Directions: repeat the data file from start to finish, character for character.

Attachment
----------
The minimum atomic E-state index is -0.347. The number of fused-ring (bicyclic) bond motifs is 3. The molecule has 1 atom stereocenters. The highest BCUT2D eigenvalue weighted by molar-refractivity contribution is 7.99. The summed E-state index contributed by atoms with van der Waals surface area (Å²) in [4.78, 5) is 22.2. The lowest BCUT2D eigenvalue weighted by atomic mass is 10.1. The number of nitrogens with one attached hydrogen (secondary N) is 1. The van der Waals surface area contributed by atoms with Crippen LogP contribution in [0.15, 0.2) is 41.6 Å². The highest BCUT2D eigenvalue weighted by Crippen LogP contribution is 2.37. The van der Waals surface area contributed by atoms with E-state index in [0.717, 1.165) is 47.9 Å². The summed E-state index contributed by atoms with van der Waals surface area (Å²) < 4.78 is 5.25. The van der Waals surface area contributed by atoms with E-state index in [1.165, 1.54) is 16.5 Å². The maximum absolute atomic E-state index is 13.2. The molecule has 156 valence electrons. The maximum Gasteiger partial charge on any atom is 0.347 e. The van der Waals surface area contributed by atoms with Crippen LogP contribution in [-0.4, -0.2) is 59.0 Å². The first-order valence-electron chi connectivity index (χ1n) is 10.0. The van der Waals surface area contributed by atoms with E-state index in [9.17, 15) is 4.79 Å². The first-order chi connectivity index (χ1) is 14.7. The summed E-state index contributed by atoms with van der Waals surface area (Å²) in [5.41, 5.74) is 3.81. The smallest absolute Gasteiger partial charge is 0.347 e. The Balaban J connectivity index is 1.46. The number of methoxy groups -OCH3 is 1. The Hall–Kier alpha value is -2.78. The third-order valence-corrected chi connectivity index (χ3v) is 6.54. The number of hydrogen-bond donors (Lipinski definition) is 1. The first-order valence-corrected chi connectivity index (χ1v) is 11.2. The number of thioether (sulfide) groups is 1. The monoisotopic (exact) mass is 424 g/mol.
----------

The minimum atomic E-state index is -0.347. The number of fused-ring (bicyclic) bond motifs is 3. The molecule has 1 atom stereocenters. The highest BCUT2D eigenvalue weighted by molar-refractivity contribution is 7.99. The summed E-state index contributed by atoms with van der Waals surface area (Å²) in [4.78, 5) is 22.2. The lowest BCUT2D eigenvalue weighted by atomic mass is 10.1. The number of nitrogens with one attached hydrogen (secondary N) is 1. The van der Waals surface area contributed by atoms with Crippen LogP contribution in [0.15, 0.2) is 41.6 Å². The highest BCUT2D eigenvalue weighted by Crippen LogP contribution is 2.37. The van der Waals surface area contributed by atoms with E-state index in [0.717, 1.165) is 47.9 Å². The summed E-state index contributed by atoms with van der Waals surface area (Å²) < 4.78 is 5.25. The van der Waals surface area contributed by atoms with E-state index in [1.165, 1.54) is 16.5 Å². The maximum absolute atomic E-state index is 13.2. The molecule has 156 valence electrons. The maximum Gasteiger partial charge on any atom is 0.347 e. The van der Waals surface area contributed by atoms with Crippen LogP contribution in [-0.4, -0.2) is 59.0 Å². The first-order valence-electron chi connectivity index (χ1n) is 10.0. The van der Waals surface area contributed by atoms with E-state index in [9.17, 15) is 4.79 Å². The first-order chi connectivity index (χ1) is 14.7. The summed E-state index contributed by atoms with van der Waals surface area (Å²) in [5.41, 5.74) is 3.81. The smallest absolute Gasteiger partial charge is 0.347 e. The Balaban J connectivity index is 1.46. The number of methoxy groups -OCH3 is 1. The Hall–Kier alpha value is -2.78. The third-order valence-corrected chi connectivity index (χ3v) is 6.54. The number of hydrogen-bond donors (Lipinski definition) is 1. The first-order valence-corrected chi connectivity index (χ1v) is 11.2. The number of thioether (sulfide) groups is 1. The monoisotopic (exact) mass is 424 g/mol.